In any case, what I find depressing (but not surprising) is how many of these media outlets took the fabricated "quotes" from Rush at face value. Look people, Wikipedia is a valuable tool. But anyone with an ounce of brains should know that it should not be trusted for anything controversial. Want to look up the molecular weight of glucose? Great, because nobody is idealogically opposed to that. But there are millions of partisans out there, and all it takes is one rabid partisan to lie and it ends up on Wikipedia.

So why on earth are our wonderful media, full of editors and fact-checkers, who divinely and impartially tell us the truth, whole truth, and nothing but the truth, using Wikipedia as a reference??? These "quotes" are pathetic; anyone with half a brain could tell that if they were actually said they would have created a storm of controversy at that time. So why was there no storm? The answer's obvious, of course. But shouldn't that have at least given these oh-so-brilliant editors and fact-checkers pause?

And it also makes me curious as to how slander and libel laws can deal with the anonymity of the interwebs. If Rush does lose out on this deal because of the controversy, he has a real claim that lies stated by others have caused him significant financial damage. It would be a rather assholish move (not to mention very difficult) to go after a random Wikipedia editor (if that is indeed where it originated instead of a moronic blogger or something), but is CNN and these newspapers and all responsible for quoting from very disreputable sources? Can they be sued? I'm not a lawyer, I don't know.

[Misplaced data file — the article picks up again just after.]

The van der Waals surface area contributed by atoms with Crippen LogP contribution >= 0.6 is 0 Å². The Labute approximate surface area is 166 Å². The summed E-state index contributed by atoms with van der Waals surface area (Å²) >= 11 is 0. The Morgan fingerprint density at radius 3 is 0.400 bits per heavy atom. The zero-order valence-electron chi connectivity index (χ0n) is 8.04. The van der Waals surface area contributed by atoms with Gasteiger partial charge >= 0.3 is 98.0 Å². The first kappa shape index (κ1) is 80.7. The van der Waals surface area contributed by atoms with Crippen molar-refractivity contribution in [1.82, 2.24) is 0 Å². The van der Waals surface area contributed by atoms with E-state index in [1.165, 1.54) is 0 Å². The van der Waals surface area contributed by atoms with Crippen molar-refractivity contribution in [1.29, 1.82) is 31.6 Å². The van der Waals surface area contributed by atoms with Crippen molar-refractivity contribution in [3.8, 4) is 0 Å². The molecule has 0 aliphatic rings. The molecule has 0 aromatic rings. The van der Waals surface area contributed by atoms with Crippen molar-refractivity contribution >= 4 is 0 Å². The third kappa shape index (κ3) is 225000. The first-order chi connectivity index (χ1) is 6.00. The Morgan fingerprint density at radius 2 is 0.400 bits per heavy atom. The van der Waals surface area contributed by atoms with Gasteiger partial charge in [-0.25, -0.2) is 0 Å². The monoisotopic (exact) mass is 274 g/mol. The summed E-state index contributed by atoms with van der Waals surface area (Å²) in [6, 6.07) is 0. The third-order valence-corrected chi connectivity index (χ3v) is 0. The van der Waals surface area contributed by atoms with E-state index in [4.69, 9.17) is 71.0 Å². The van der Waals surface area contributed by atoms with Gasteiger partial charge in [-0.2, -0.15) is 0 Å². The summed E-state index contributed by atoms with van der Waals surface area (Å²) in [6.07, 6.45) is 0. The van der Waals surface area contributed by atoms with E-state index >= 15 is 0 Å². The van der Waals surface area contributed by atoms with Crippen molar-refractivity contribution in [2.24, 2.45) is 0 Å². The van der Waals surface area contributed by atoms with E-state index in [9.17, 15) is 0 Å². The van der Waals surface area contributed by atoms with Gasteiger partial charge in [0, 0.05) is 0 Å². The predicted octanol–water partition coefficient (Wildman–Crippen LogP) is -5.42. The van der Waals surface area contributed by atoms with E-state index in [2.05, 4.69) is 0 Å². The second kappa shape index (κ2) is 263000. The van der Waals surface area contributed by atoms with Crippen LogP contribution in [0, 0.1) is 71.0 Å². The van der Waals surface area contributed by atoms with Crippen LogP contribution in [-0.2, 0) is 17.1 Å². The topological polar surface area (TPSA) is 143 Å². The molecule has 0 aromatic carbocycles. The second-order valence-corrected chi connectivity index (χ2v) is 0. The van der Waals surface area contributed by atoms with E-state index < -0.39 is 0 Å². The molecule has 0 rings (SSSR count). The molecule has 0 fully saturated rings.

Oh yes, and since I promised last time a Rush topic came up that I'd through an equally charged attack against a lefty commenter for every one thrown at Rush so that all can see that he's not special, here we go: hey, did you hear that Chris Matthews talked about wanting to see Rush die from a CO2 pellet? How violent and evil! Even worse, he got the idea from the death of a black villain (dun dun DUN!) in a movie. Chris Matthews is equating Rush to black people! He's racist!

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TCB
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quote:
I don't think he's been that good from the get-go. I think what we've had here is a little social concern in the NFL. I think the media has been very desirous that a black quarterback do well. They're interested in black coaches and black quarterbacks doing well. I think there's a little hope invested in McNabb and he got a lot of credit for the performance of his team that he really didn't deserve. The defense carried this team.
Yes, this quote is directed at the media, not at black people. But a person could easily infer from it that Limbaugh believes black quarterbacks and coaches are generally overrated because of the media's desire to see them succeed.

Limbaugh would be a huge headache for the league whenever drafts and hirings/firings are discussed. Are the Rams going to hire white coach because Limbaugh believes the black candidates are just a product of media hype? Even if he pledges to be color-blind it's all anyone will talk about.

People who can't be trusted to keep their political opinions to themselves are a liability in almost any business situation. Football isn't an exception.

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kenmeer livermaile
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Rush's time on ESPN boosted that particular show's rating by 10% for awhile. When what Rush does (create controversy) threatened to cross the benefit/deficit ration into negative returns, he resigned.

Sounds like it was profitable for all those who were financially invested.

Also, Rush is a pompous arrogant narcissistic and mean-spirited ass, but he's not stupid. No no no.